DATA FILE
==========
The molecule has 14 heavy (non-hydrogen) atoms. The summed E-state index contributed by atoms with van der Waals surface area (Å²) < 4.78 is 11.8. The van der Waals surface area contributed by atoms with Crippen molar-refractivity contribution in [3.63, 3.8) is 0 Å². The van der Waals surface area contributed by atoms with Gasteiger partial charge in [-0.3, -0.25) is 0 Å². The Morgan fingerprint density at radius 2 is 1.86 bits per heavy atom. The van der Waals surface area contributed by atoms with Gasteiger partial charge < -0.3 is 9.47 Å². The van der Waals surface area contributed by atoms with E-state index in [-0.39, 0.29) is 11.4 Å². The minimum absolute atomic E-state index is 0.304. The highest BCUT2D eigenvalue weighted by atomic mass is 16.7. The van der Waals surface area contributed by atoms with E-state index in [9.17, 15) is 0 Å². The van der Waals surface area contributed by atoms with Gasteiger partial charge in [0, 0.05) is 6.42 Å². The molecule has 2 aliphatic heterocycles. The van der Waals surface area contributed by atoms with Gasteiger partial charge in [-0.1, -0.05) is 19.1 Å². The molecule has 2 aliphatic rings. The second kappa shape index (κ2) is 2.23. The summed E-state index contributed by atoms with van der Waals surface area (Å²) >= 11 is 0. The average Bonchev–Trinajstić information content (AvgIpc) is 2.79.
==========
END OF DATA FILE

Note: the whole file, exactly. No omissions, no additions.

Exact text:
The molecule has 14 heavy (non-hydrogen) atoms. The summed E-state index contributed by atoms with van der Waals surface area (Å²) < 4.78 is 11.8. The van der Waals surface area contributed by atoms with Crippen molar-refractivity contribution in [3.63, 3.8) is 0 Å². The van der Waals surface area contributed by atoms with Gasteiger partial charge in [-0.3, -0.25) is 0 Å². The Morgan fingerprint density at radius 2 is 1.86 bits per heavy atom. The van der Waals surface area contributed by atoms with Gasteiger partial charge < -0.3 is 9.47 Å². The van der Waals surface area contributed by atoms with E-state index in [-0.39, 0.29) is 11.4 Å². The minimum absolute atomic E-state index is 0.304. The highest BCUT2D eigenvalue weighted by atomic mass is 16.7. The van der Waals surface area contributed by atoms with E-state index in [9.17, 15) is 0 Å². The van der Waals surface area contributed by atoms with Gasteiger partial charge in [0, 0.05) is 6.42 Å². The molecule has 2 aliphatic heterocycles. The van der Waals surface area contributed by atoms with Gasteiger partial charge in [-0.1, -0.05) is 19.1 Å². The molecule has 2 aliphatic rings. The second kappa shape index (κ2) is 2.23. The summed E-state index contributed by atoms with van der Waals surface area (Å²) >= 11 is 0. The average Bonchev–Trinajstić information content (AvgIpc) is 2.79.